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PROJECT WORK INTRODUCTION As a student of Master of Business Administration (MBA) you are required to undertake a major individual piece of research work - the Project or Dissertation. In contrast to the other elements of your programme, where you are guided fairly closely, the aim of the Project is to give you the opportunity to learn independently and show that you can identify, define and analyse problems and issues and integrate knowledge in a business context. It is an important part of the programme that tests your ability to understand and apply the theory, the concepts and the tools of analysis to a specific problem situation. This project handbook has been compiled to clarify the framework of the project and suggest some ways of assuring success. The only precise rule on what constitutes an acceptable project is that it should be an ordered critical exposition, which affords evidence of reasoning power and knowledge of the relevant literature in an approved field falling within the subject matter of the programme - Management. The emphasis should be on applied research and the investigation of some practical problem or issue related to the situation in which an organisation or system operates. Please note that the project must not be treated as just another assignment. The Project provides the opportunity to judge the students time and self-management skills and his/her ability to successfully undertake a long and in-depth study. Hence it is not only the product that is important, but also the process itself. Students must therefore ensure that they maintain regular contact with their supervisor and also that they provide the supervisor with drafts of their work at regular intervals. Finally, to keep yourself up-to-date and under control as regards your project, it is imperative that you meet your supervisor regularly. DEFINITIONS AND OVERIEW OF PROJECT The project is a practical, in-depth study of a problem, issue, opportunity, technique or procedure or some combination of these aspects of business. Typically, you will be required to define an area of investigation, carve out research design, assemble relevant data, analyse the data, draw conclusions and make recommendations. Your project should demonstrate organisational, analytical and evaluative skills, and, where appropriate, an ability to design a suitable implementation and review procedure. The project is the longest (24,000 words) and most original piece of work you will undertake in your post-graduate study. It will occupy, with varying degrees of commitment, a period of two semesters. GUIDELINES AND REQUIREMENTS FOR THE PROJECT The purpose of the project is to give students the opportunity to carry out an in-depth study of an applied nature, synthesizing various elements, yet pursing one area of interest in depth. Your project report should make clear what you have attempted and why you have attempted it; the methods that you have used to collect, collate and analyze the information obtained; and how you have evaluated it. Any recommendations made should be supported by the evidence presented and by logical argument using deductive and inductive reasoning. For a Project to be of a high quality it is imperative to avoid detailed description devoid of analytical content. The assessment criteria for the Project are shown in the Project Grading Sheet attached as Appendix B to this Handbook. You should ensure through the entire period that you work on your project that it meets these requirements. CHOOSING A TOPIC Choosing your topic is probably the hardest thing you will do. The choice of topic is up to you, with guidance from your supervisor, but, he/ she is not there to make the decision for you. To a large extent, your ideas will be influenced by your situation. If you are in employment you may be able to research into a real life problem or, if you are not employed, you may choose a more general business issue. In either case, initial ideas are likely to originate in a vague form and may lack a clear focus. These then need to be developed into something manageable and practical by consideration of available literature/ texts and discussion with your project supervisors once allocated. Most Project ideas come from: Personal experience of employment: this is an obvious starting point for the project because in every organisation there would be some issue that can be researched into. An example of a project originating from this way could be an evaluation of the Training Department of your organisation or an evaluation of the performance appraisal systems used for salesmen in your organisation. Observation of events: Personal observation of events in the organisation/ environment can serve as a starting point for a project idea. An example of this could be that as an employee you observe that the employee turnover in your organisation is very high and as your project you could research into the reasons for this and make suitable recommendations. Issues of current interest: Reviewing key issues of broader relevance may be another useful indicator for a project idea. Specific consideration of the aspects of the effect of a government policy or a phenomenon on the performance of an organisation/segment/system may provide suitable ideas for a Project. You need to take care when dealing with issues such as these. It may be necessary to confine yourself to an aspect of the issue or you could find yourself tackling something that is too big to handle effectively and gives you a very wide project area, which inevitably lacks depth of analysis. Whatever the source of your project idea, familiarity with the area is imperative for the successful completion of the project. SCOPE OF THE PROJECT An acceptable project will normally fall into one of the following categories: Exploratory- a study that involves carrying out original research in order to meet the organizations continual need for new information for forward decision-making. The main issues may be human, economical, functional etc, but the construction and/or application of some kind of research instrument are the focus of the study. The analysis of the research findings (e.g. clients responses to questionnaire about changing product specifications) should take place, resulting in proposals about how to manage relevant aspects of the organisations future. Explanatory- a study, which would involve studying relationships between different variables like a cause & effect relationship study. Descriptive- a study that would need an in-depth portrayal of an accurate profile of events or situations from the business environment. ORGANISATION OF PROJECT REPORT This section presents some of the norms associated with a project. It is strongly recommended that you follow these guidelines. The final report should be presented in the following sequence: Title page Students Declaration (Annexure-I) Supervisors Certificate (Annexure-II) Abstract Acknowledgements Table of Contents: List of Tables List of figures List of Appendices Chapter 1. Introduction: This chapter includes the research problem, need for study/significance of the project, objectives, hypotheses, methodology scope, sample design, sources of information, tools and techniques of analysis, structure of the study with sound justifications/explanations. Chapter 2. Literature Review: This chapter should reflect the students understanding of the relevant theoretical and empirical background of the problem. Focus should be more on the logical presentation of the empirical evolution of conceptual and methodological issues pertaining to research problem. Also highlight the methodological clues drawn through this review for your project. Chapter 3. The company/Organisation/System: This chapter should contain a brief historical retrospect about the entity of your study. Chapter 4 & 5: Present your data analysis and inferences Chapter 6. Summary and Conclusions: Gives an overview of the project, conclusions, implications and recommendations. Also specify the limitations of your study. You may indicate the scope for further research. Bibliography: List the books, articles, websites that are referred and useful for research on the topic of your specific project. Follow Harvard style of referencing. Appendices Your documents should be appropriately numbered. It is usual for Page 1 to start with the Introduction. The sections prior to the Introduction are usually numbered with small Romans, i.e. i, ii, iii. It is easier if appendices are numbered in a separate sequence (suggest A, B, C) rather than as a continuation of the main report. While presentation follows this sequence, it may be actually written in a very different order. For example, the introduction is often the last major section to be completed. Title Page (example) Keep it very simple. Do not describe the contents. Have a working title and then decide a final title when you have finished the Project. This is the standard format of the Title Page that every student is expected to use. Abstract This is a summary of about 300 words (not more than one side of double-spaced A4) that describes the topic; explains the aims and methods of the study and gives a brief resume of the main conclusions and recommendations. Acknowledgements Here you have the opportunity to thank the various people who have helped in the development of the project. It might include specific individuals who have given information, offered insights, or generally been supportive. Gratitude may be expressed to groups of people, like those who were studied, or fellow students. Try not to be too flippant or too soppy! Table of Contents The contents page gives the reader the first view of how the project is structured and how the author attempted to develop the topic. It lists sequentially the sections and major sub-divisions of the sections; each identified by a heading and located by a page number. The following box gives an example. Your precise structure will have to be tailored to the needs of your own projects. If in doubt, discuss with your project supervisor at an early stage. List of Tables and Figures Throughout the project, it is likely that you will want to present material in tabulated or diagrammatic form. Some such presentations will bear only indirectly or partially on your arguments, and in such cases you will need to decide about their proper location. Additional or less relevant information may be better placed in an appendix. Whether you decide to locate your tables/figures in the main body of the report or the appendices, it is conventional to provide special contents pages so that readers can easily find the information. Tables and figures should be listed on a separate page as shown below. Examples of List of Tables Examples of List of Figures Introduction The introduction is crucial, since it sets the tone and context for the rest of the project. In the introduction, it is important to outline the reasons behind the study your motives or rationale for conducting the study. You must give a broad introduction to the topic under review and types of issues it raises. Central to this part of the project is the setting of clear objectives, which you intend to achieve by the end of the study. Your statement of objectives should be concise and precise, and should be carefully considered in the light of your original aims and what you have been able to achieve in your study. Finally, you should include a summary of how you are going to treat the chosen topic, running briefly through the sections to show how the structure of the project allows you to explore the topic in your selected way. The Main Body of the Project The structuring of the project will reflect your preferences, so there is no one best way to do it. However, there are predictable issues that need covering and your structure should permit you to deal with them in an orderly fashion. For example, a project will include a literature review; most will involve the reporting of primary research; all will need to draw conclusions and consider recommendations. Additionally, all projects will include a section outlining, and justifying, the methodology you have adopted and should link research methods to the objectives and literature review. The main body of the project must take the reader logically through a variety of linked arguments, relating theory and practice, concepts and concrete observations, so that the reader can understand and identify with the conclusions and recommendations of the author. Your arguments need to be drawn demonstrably from your own observations and grounded in an authoritative set of ideas. They should not be anecdotal. Although the arguments should be presented in a tight structured form using headings at regular intervals to achieve this they should also have an essential discursive character, i.e. you should fully explore the implications and ramifications of the topic by developing the arguments in a relevant way. You should ensure that you have covered all the major issues pertinent to the topic by the end of the main body of the project. Depending on the nature of your project, it might be appropriate to include a summary of your findings before embarking on your conclusions. 6.8 Summary and Conclusion Your Conclusion should include a summary of your main arguments, drawing together the various themes and issues so that they can be brought to bear on the defined objectives of the study. As with all reports, there should be no new information introduced in this section. Your Recommendations should be feasible, practical and must place your conclusions within a concrete and practical framework. You need to consider your recommendations in the context of their possible human, financial, political, managerial, etc, implications. Your recommendations should be justified. 6.9 Appendices You should locate in the appendices all that information which gives an additional, quasi-relevant support to the arguments you are constructing. It is important that you put all the information you require the reader to attend to, in the main body of the text. Appendices should be consistently signified by letter (APPENDIX A, APPENDIX B) or by number (Roman) and give titles that indicate their contents. Do remember to source information in appendices appropriately. 6.10 Bibliography and Referencing Referencing is necessary to avoid plagiarism, to verify quotations and to enable readers to follow-up and read more fully the cited authors arguments. Reference is given within the text of the project as well as at the end of the project. The basic difference between citation and a reference list (bibliography) is that the latter contains full details of all the in-text citations. Citation provides brief details of the author and date of publication for referencing the work in the body of the text. Reference List is given at the end of the text and is a list of all references used with additional details provided to help identify each source. References should be made to sources of material throughout the report. Various conventions are used for referencing but you must use Harvard Referencing, as shown in Appendix A, throughout your report. Proper referencing is a crucial aspect of your project. You are therefore strongly advised to talk to your supervisor about this, in order to make sure that your project report follows the appropriate referencing system. TECHNICAL SPECIFICATIONS OF THE PROJECT The project should be typed on A4 white paper, and be double-line spaced. The left margin should not be less than 40 mm and the right margin not less than 20 mm. All pages should be numbered, and numbers should be placed at the centre of the bottom of the page, not less than 10 mm above the edge. All tables, figures and appendices should be consecutively numbered or lettered, and suitably labelled. 3 bound copies & a soft-copy should be handed in to the Principal/Director of your College/Institute at the time of submission. NOTE: College in turn would submit Two bound copies of all the projects to the Controller of Examinations along with a consolidated CD containing the soft copy of the projects and the list of project titles sorted on the HT Numbers with linkages to the respective project file. The columns in the list should include HTNO., Name of the Student, Major Elective and the Project Title. College name and the year should be mentioned on the CD. PLAGIARISM Any attempt to copy from another (present or previous) student or to copy large chunks from academic or other sources without appropriately referencing those sources will trigger the full weight of plagiarism procedures. If there is any doubt concerning the authenticity of your work, the university reserves the right to demand an individual presentation before a panel at which you will be required to reply to spontaneous questions. All the material that relates to your project, including completed questionnaires or tapes from interviews, should be shown to your supervisor and be kept until the examination board has confirmed your results. Do not throw this material away once your project is submitted, as you might be asked to present it as part of the viva voce, before your project results are confirmed. YOU AND YOUR SUPERVISOR The supervisor's role is one of guidance - providing advice and pointing out possible problems that may arise. The supervisor's role is to appraise your ideas and work. You must take overall responsibility for both the content of your project and its management. This includes selection of an appropriate subject area (with the approval of the supervisor), setting up meetings with the supervisor, devising and keeping to a work schedule (to include contingency planning), and providing the supervisor with samples of your work. It is your responsibility to make contact with your supervisor and arrange meetings at appropriate times. You should use the time with the supervisors wisely. The students must meet their supervisors for a minimum of four meetings per semester, over the span of the entire project. You should spread your workload over the entire time available for carrying out your project. Draw up a realistic work schedule with in-built slack to allow for problems. Be sure you are aware of your specific hand-in dates. You must exchange contact details with your supervisor, and make sure that he or she has your relevant contact information. Your supervisor will keep a log of meetings with you. After each meeting with your supervisor, you will both sign a student contact and progression form. Note that if the records show that your contact with your supervisor is not good; your project may not be marked. Be sure you are clear about the assessment criteria for the project. Note that a significant proportion of the grade is allocated to presentation and style. A high level of communication skills is expected. However, it is not within the role or the duties of your supervisor to correct your grammar and syntax. Your supervisor will comment upon samples of your work but will not pre-mark the whole document, or substantial portions of it. If asked, you must present a sample of your written work prior to a meeting with your supervisor, at an agreed time. Under no circumstances will your supervisor give you an indication of your expected final grade. You must keep hard copies of each version of your work, and save copies of the current version on a main and a backup disk (preferably kept apart from each other). Disks should regularly be virus-checked. Also, make sure to keep printed copies of working documents, and the raw data from any questionnaires or other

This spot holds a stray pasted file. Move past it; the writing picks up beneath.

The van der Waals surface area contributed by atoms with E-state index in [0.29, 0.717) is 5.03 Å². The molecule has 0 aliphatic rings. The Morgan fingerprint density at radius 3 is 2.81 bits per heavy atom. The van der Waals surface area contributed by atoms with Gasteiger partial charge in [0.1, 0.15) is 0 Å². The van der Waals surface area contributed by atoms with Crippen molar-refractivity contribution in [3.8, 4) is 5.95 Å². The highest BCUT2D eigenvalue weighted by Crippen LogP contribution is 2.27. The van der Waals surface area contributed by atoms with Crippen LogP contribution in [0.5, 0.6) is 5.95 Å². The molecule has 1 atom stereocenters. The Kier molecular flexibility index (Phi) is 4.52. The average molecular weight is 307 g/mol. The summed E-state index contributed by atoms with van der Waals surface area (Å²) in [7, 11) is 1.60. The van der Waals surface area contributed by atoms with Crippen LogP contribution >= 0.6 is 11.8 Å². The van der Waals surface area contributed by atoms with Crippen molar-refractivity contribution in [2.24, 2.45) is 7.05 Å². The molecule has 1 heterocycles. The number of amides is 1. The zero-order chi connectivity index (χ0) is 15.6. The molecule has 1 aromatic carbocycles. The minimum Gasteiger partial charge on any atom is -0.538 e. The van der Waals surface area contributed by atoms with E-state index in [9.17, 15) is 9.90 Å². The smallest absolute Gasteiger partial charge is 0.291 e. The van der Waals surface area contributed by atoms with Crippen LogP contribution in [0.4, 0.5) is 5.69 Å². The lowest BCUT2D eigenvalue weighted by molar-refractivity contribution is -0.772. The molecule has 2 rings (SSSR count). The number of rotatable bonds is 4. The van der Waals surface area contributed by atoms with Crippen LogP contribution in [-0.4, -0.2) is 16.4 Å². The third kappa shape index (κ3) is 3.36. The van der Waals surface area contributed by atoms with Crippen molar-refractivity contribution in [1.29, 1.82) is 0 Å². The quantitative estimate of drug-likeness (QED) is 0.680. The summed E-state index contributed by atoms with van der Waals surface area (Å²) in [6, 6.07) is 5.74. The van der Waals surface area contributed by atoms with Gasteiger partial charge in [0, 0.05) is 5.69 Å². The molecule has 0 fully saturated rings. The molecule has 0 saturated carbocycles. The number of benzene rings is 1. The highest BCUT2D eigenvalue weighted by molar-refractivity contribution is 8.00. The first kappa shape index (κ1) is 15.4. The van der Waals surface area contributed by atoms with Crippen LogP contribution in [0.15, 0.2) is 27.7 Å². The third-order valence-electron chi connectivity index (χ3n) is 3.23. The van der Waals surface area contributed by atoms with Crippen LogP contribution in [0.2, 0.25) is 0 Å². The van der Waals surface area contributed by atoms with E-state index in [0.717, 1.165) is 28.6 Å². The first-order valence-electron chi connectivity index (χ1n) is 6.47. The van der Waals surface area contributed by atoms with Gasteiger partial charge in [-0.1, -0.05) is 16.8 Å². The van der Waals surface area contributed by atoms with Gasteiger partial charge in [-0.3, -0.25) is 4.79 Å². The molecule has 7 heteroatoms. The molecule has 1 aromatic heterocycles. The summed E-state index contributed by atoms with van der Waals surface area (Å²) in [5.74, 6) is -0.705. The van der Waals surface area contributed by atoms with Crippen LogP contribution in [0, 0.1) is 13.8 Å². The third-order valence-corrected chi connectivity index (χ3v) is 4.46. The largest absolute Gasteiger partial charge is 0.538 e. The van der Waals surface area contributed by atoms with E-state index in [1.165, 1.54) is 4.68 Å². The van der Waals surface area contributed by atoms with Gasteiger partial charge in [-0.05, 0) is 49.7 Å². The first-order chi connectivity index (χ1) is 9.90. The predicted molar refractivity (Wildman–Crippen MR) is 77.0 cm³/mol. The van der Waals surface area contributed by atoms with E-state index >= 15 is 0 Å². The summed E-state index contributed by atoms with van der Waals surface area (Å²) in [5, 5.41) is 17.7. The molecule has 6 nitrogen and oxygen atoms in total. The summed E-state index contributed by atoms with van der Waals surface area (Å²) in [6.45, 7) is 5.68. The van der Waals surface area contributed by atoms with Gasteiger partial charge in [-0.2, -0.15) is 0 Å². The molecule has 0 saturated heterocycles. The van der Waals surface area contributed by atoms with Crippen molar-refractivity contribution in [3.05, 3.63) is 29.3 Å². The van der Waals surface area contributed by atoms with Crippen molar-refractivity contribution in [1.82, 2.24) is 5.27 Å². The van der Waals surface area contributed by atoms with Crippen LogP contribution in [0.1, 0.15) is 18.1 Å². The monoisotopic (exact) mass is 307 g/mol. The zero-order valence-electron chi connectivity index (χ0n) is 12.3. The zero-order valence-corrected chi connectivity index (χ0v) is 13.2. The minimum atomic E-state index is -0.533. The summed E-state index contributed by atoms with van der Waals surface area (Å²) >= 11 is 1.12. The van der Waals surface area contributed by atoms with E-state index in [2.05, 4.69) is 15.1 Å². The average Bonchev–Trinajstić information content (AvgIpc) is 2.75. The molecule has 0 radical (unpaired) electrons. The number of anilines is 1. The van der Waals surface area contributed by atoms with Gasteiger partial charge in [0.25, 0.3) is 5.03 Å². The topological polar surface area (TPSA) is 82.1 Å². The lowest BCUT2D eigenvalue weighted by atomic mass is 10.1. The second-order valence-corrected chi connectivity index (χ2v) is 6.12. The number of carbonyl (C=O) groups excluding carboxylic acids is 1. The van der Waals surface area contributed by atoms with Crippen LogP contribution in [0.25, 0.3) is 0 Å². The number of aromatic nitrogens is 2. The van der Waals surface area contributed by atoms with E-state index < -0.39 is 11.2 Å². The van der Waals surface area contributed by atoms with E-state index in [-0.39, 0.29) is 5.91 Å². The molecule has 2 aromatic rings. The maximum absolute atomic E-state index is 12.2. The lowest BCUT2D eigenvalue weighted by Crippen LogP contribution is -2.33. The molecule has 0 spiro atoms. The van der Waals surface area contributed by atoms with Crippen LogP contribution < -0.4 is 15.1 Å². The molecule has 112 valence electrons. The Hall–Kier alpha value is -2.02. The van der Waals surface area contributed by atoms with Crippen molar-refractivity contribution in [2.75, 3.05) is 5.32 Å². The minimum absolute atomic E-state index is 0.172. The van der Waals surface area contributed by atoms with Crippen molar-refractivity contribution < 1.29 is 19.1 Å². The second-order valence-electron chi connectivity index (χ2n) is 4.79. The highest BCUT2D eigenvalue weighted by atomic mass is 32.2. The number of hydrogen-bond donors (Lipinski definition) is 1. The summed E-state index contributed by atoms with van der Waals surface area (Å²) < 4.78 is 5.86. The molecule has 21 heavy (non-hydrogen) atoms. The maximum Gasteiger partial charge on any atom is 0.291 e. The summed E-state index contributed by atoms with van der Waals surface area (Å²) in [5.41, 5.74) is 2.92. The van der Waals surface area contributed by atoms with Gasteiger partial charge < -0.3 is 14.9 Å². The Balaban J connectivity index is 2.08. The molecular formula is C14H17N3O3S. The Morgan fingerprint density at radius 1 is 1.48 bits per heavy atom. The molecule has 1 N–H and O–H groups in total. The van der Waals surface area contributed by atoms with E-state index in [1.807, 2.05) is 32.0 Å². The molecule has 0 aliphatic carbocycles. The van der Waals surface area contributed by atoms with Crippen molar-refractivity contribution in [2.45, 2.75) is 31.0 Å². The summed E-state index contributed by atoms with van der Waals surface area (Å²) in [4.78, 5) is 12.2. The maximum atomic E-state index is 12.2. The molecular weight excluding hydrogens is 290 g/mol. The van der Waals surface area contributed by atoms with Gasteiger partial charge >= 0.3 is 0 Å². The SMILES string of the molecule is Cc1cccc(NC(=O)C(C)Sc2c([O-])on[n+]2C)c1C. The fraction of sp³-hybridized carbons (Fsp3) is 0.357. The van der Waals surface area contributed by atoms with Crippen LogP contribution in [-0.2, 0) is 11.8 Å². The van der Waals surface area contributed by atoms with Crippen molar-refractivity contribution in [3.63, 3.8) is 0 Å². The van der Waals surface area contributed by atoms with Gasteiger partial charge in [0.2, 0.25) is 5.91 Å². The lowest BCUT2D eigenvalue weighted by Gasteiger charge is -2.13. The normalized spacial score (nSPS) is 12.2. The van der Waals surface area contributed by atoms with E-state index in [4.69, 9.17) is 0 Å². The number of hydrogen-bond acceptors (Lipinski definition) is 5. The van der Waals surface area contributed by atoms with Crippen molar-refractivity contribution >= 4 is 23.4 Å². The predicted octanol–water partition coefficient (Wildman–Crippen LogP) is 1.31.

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Thanku